Our part in the future of the Lake District

View of a jetty on Derwentwater, the Lake District, Cumbria.

This is about the Lake District; its dramatically beautiful valleys and fells, its people and culture, its wildlife, and what it means to us as a Nation, and to people from even further afield. And it’s about the National Trust’s part in helping look after the Lake District for everyone, for now and for the future.

The National Trust has been looking after special places in the Lake District on behalf of the nation for the past 120 years. It’s our birthplace, our spiritual home, somewhere we care deeply about. 

A changing landscape

The landscapes of the Lake District have constantly changed to meet the needs of society and will continue to do so. The National Trust is at the forefront of thinking about how to best manage and adapt to this change. We’ve been making the case for support for land management that brings public benefits such as access, clean water, healthy soil, and high quality food; and which in the process secures the natural and cultural fabric of the Lake District so that it can continue to enrich society for generations to come. 

At the heart of our work will be our ongoing commitment to our conservation purpose; to recognise and protect the special places and ways of working that are important to the Lake District. We know that we don’t have all the answers. And we can’t, and have no wish to, work in isolation. We want to have conversations with people, from those who live and work here, to the much wider community who love the Lake District and visit for its beauty. And from these conversations we want to work together to create a shared future for this special place.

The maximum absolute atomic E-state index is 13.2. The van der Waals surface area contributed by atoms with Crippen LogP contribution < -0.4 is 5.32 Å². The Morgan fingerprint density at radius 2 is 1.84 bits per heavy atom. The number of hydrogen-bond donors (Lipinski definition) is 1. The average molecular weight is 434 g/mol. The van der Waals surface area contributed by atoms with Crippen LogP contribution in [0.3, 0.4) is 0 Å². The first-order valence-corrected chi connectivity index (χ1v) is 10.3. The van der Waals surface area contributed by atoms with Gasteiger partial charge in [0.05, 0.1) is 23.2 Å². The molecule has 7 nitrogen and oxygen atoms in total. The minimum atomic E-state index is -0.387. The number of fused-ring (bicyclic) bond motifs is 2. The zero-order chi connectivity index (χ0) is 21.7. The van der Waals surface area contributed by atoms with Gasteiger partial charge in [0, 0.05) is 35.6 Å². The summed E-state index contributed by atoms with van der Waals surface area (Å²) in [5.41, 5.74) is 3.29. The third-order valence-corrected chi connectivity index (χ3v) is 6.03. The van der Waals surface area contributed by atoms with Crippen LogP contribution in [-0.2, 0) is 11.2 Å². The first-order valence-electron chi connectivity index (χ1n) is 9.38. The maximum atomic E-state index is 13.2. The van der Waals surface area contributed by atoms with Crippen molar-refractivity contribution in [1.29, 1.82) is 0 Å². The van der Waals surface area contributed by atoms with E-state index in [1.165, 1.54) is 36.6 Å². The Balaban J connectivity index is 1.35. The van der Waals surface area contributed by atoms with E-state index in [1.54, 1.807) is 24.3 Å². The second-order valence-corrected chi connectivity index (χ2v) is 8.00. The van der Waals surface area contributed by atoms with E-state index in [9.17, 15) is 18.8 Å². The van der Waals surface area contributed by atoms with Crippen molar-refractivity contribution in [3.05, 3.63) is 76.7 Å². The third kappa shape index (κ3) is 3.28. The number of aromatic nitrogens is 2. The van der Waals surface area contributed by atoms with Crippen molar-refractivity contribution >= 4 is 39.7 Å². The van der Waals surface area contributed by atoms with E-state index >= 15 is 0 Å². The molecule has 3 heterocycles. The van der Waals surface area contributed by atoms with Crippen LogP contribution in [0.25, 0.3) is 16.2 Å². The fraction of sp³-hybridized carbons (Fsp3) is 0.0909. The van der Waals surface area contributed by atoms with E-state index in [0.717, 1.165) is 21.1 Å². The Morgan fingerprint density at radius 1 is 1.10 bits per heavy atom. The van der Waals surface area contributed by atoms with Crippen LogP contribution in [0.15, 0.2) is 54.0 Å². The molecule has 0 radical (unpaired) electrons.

" A sort of national property, in which every man has a right and an interest who has an eye to perceive and a heart to enjoy "
- William Wordsworth

Our six principles for the Lakes

Video

Case study: Path rangers in the Fells

Watch our Fell Rangers hard at work building and repairing paths in the Lake District. The National Trust has repaired more over 200km of paths damaged by erosion in the past ten years - but we need to complete another 2,000m at a cost of £300,000 to keep the Lake District in good condition for years to come.